Sexual-harassment law reinforces our cultural fixation on women who invite their abuse. The leading case on “unwelcomeness” is Meritor Savings Bank v. Vinson, which the U.S. Supreme Court decided in 1986. The story begins more than a decade earlier, when 19-year-old Mechelle Vinson was hired to work as a teller trainee at a small bank in Washington, D.C. Vinson had grown up poor and surrounded by violence. Her previous employment experience was limited to temporary work in an exercise club, a grocery and a shoe store, which made the steady bank job even more appealing.
Vinson alleged that a few months after she began working at the bank, her manager, Sidney Taylor, demanded she have sex with him. She later recounted in an interview with the Washington Post that when she refused, Taylor threatened her. “I said, ‘I don’t want to go to bed with you.’ And he says, ‘Just like I hired you, I’ll fire you. Just like I made you, I’ll break you, and if you don’t do what I say then I’ll have you killed’ . . . And that’s how it started.”
Over the next two and a half years, as described in a brief filed on Vinson’s behalf by a team that included the legal scholar Catharine MacKinnon, Taylor subjected Vinson to “repeated outrages of sexual attention,” including “40 or 50 episodes” of forced intercourse. Vinson also described how Taylor fondled her, exposed himself to her and barged in on her in the bathroom, and how she, over and over again, asked him to stop.
She chose not to file a formal complaint because she couldn’t risk losing her job. “This man would fire me, my God,” she recalled thinking, “I need my job.” When the stress from the harassment and assaults forced her to take sick leave, Vinson was fired. At a meeting with a matrimonial attorney about pursuing a divorce from her husband, she happened to describe her suffering at work and was referred to an employment-discrimination lawyer. She later sued the bank and Taylor, who steadfastly denied all of her accusations.
The case was tried before a judge, who allowed the defendants to introduce evidence that Vinson wore “low-cut dresses,” “low-cut blouses” and “extremely tight pants.” The judge also permitted a co-worker to testify that Vinson “had a lot of sexual fantasies” and “talked quite a bit about sex.” The judge heard from Vinson and from several coworkers who witnessed repeated incidents of her abuse and experienced similar misconduct themselves. At the end of the trial, the judge found for the defendants. Any “intimate or sexual relationship” between Vinson and Taylor was “a voluntary one by plaintiff having nothing to do with her continued employment,” concluded the judge. Put simply, Vinson “was not the victim of sexual harassment and was not the victim of sexual discrimination.”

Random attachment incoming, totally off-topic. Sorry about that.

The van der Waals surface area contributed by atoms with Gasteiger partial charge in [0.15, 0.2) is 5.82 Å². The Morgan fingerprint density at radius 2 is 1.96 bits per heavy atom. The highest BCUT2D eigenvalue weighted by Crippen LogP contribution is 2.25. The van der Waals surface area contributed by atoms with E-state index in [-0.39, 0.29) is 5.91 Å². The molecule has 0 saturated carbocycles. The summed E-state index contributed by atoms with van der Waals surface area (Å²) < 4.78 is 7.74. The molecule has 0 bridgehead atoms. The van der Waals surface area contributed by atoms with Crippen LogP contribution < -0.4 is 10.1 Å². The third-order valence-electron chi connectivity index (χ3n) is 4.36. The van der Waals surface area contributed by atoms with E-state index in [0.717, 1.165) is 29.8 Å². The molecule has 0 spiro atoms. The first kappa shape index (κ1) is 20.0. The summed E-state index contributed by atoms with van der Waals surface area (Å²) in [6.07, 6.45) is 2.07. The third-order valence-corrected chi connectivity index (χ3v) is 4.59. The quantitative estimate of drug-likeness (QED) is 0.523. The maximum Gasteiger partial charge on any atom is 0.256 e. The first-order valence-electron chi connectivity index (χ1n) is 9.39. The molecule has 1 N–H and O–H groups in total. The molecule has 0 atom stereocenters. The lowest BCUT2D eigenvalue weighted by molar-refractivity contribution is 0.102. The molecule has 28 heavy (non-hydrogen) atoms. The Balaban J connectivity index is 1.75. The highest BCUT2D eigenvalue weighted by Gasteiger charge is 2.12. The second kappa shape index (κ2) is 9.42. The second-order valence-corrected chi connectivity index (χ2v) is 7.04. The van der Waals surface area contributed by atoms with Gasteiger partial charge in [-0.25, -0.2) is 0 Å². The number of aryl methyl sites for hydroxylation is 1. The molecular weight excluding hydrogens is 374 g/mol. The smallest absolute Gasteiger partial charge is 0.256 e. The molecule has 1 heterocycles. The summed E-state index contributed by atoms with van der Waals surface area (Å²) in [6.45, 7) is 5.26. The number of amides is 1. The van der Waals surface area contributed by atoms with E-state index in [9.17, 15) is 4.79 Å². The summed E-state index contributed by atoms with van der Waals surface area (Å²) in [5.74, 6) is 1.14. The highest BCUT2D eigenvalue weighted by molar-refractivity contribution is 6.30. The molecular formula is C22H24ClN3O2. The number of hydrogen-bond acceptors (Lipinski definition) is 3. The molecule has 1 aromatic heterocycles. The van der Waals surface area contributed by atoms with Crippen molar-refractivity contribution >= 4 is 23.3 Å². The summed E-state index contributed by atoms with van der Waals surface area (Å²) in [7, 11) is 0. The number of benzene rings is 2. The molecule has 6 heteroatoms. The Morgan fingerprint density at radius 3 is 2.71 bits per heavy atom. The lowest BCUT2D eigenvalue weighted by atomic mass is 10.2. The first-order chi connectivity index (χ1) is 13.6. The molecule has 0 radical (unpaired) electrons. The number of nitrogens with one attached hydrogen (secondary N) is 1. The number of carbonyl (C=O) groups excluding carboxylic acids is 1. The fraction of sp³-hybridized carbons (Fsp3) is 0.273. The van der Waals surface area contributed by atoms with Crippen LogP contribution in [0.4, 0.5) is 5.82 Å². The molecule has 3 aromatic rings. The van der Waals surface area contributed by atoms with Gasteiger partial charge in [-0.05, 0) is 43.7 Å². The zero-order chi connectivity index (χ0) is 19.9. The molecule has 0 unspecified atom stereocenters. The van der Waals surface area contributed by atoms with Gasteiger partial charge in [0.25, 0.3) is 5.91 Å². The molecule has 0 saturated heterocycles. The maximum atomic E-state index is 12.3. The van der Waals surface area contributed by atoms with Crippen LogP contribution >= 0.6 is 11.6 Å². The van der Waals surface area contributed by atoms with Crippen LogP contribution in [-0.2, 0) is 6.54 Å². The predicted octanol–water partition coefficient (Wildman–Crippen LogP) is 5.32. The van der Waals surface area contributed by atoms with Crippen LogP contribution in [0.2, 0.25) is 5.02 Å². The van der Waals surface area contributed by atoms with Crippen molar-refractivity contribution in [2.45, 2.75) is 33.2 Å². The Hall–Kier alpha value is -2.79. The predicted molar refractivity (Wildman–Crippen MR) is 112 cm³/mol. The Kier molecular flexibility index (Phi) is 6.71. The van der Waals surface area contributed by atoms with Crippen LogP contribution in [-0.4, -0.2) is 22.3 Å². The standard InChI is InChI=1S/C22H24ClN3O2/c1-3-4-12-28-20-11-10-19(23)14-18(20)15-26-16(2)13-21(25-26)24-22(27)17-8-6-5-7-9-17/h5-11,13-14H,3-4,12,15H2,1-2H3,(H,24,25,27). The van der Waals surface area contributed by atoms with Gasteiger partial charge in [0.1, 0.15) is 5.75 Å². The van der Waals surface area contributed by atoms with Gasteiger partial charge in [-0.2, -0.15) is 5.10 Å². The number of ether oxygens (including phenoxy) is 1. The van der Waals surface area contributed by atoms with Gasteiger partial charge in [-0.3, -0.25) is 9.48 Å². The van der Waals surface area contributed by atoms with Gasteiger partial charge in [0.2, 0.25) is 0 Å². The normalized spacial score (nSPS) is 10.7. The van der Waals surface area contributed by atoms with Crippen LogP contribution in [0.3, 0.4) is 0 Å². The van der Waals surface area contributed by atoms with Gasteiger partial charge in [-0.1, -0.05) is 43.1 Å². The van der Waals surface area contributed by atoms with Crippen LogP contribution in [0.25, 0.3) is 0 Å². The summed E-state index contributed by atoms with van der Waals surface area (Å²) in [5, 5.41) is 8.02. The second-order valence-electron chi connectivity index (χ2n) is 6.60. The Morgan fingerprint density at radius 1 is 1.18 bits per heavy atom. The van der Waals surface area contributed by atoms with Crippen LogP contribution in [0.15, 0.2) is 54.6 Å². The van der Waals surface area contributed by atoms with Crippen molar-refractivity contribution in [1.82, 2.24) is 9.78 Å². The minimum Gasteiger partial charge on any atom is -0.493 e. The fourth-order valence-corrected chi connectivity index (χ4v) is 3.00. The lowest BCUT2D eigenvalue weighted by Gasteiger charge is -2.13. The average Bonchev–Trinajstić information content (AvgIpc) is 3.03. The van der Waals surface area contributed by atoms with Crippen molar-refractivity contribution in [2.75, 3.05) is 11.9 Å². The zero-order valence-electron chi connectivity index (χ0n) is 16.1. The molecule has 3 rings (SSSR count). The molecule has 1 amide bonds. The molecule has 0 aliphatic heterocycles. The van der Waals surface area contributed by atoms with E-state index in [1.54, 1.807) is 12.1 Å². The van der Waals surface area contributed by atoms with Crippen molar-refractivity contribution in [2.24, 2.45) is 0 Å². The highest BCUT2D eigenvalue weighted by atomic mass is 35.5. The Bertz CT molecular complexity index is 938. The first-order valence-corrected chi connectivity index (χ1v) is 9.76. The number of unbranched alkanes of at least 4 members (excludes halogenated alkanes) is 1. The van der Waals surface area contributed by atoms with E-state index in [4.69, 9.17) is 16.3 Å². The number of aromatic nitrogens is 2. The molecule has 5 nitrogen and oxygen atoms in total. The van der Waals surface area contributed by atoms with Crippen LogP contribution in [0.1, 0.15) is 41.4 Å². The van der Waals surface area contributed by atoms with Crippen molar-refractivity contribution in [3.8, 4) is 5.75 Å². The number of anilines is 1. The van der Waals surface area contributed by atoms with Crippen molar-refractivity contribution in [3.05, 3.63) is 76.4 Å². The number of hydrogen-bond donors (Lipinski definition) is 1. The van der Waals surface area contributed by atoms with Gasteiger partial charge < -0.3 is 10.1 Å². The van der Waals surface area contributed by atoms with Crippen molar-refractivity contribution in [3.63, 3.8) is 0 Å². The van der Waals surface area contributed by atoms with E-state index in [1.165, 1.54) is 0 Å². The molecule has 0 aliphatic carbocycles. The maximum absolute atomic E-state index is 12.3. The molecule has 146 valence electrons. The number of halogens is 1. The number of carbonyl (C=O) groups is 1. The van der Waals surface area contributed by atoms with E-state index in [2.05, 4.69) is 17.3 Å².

Why wasn’t Vinson credible when she claimed that Taylor’s sexual advances and abuse harmed her? Evidence admitted at trial about her dress and sexual fantasies tapped into longstanding myths about Black women’s promiscuity. “All too often,” wrote her lawyers when appealing the decision, “it is Black women like Ms. Vinson who have been specifically victimized by the invidious stereotype of being scandalous and lewd women, perhaps targeting them to the would-be perpetrators.” Vinson was cast as a woman who deserved her abuse “because she asked for it, we know she asked for it, because she is a temptress, a seductress, a lascivious woman,” her trial attorney had objected. As the legal scholar Tanya Hernández emphasizes, “stereotypical presumptions of African American women very likely contributed to the outcome.”